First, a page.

One further point. Alot of customers are used to software architects using analogies of designing buildings as a way of explaining how we develop software. I think this view causes confusion amongst customers when we try to sell Agile, because if the building analogy held true, you would have to use a waterfall method, unless you fancied knocking the building down several times.

  10. Doug Ramirez says:

    IT projects that fail almost always fail due to a lack of defined Requirements.  After that, IT projects usually fail because Requirements aren’t analyzed and managed.  Now before you start flaming me, note that I said ‘almost always’.  And besides you don’t want to flame me.  You won’t like me when you flame me 😉

    Did you know that with a good set of requirements that are properly analyzed and managed, a good team of developers can use pretty much any methodology and will succeed.  And almost any technology that the team of good developers uses will not be a material factor in their ability to succeed.  I’ve been on project teams that have done fabulous things with Prolog, ANSI C, PHP, and I’ve also been on projects that fell flat on their face so hard using Java, C++, and C# that you probably felt the ground move when the plug got pulled.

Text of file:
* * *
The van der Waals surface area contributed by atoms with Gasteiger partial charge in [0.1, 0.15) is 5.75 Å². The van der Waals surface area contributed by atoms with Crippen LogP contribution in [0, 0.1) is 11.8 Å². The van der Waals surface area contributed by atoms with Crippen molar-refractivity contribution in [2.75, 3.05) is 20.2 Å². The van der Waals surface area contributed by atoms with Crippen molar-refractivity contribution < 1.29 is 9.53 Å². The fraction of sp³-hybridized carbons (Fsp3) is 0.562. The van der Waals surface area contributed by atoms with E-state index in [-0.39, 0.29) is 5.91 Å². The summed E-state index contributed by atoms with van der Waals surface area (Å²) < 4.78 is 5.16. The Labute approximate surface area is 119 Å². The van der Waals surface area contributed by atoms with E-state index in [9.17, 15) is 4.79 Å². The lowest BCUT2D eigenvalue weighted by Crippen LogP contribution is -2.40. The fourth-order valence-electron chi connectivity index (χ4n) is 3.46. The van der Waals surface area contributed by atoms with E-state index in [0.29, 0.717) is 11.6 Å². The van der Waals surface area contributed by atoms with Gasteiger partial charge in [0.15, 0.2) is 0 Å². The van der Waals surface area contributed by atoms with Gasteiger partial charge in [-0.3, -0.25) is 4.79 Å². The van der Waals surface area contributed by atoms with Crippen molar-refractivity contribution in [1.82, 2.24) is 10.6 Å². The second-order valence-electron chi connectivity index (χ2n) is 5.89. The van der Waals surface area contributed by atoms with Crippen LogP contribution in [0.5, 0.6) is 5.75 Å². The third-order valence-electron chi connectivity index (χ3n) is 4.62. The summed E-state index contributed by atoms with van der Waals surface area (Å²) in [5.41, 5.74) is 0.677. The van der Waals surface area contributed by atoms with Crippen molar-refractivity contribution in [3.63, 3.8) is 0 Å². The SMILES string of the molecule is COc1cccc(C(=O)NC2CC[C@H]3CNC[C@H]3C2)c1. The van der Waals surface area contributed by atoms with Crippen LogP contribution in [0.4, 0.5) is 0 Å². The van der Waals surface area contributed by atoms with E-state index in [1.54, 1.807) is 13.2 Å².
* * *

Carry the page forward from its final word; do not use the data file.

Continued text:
I don’t mean to be flip about process, I take it very seriously, but the idea the development process, a subset of the SLDC, can make up for the failures of business case development, creating a meaningful vision, enumerating the features and quantifiable benefits of a solution, and detailed requirements for how they will satisfy the features which will ultimately allow a business to obtain their ROI, well it’s impossible.

    Projects also fail because ‘management’ thinks developers writing code is like builders hammering lumber together.  Who knows what it is they’re building, but since they are building then progress must be being made, right?  Oh wait.  I didn’t was a 3 car garage, I wanted a 3 bedroom house.  Oh well…


  11. As our CEO is infamous for saying "it’s politics". AKA "someone whined hard enough to get their way". I’ve been learning and practicing Rational process, which is fairly iterative, but i don’t know if it is considered ‘agile’. The term ‘agile’ seems to be this catch-all phrase for a multitude of SDLCs and has become this giant buzzword for the staffing industry (that i work in) to the point where i want to puke every time i hear the word because it’s inevitably misused or used without any idea of what it means.

    "The iron triangle", does that reference come from the old triangle bells rang for ‘dinner time’, like on little house on the prairie? Obviously businesses who have no idea about the triangle have never participated in their own business projects! The one i’m in now for example has no ‘business’ projects, everything is ‘each man for himself’ and ‘hope it comes together’. However, my last place of employment was so ‘project triangle oriented’ that it long since forgot about treating it’s employees with any dignity, respect, or trust. We were all just one side of the triangle, the icky one too, cost.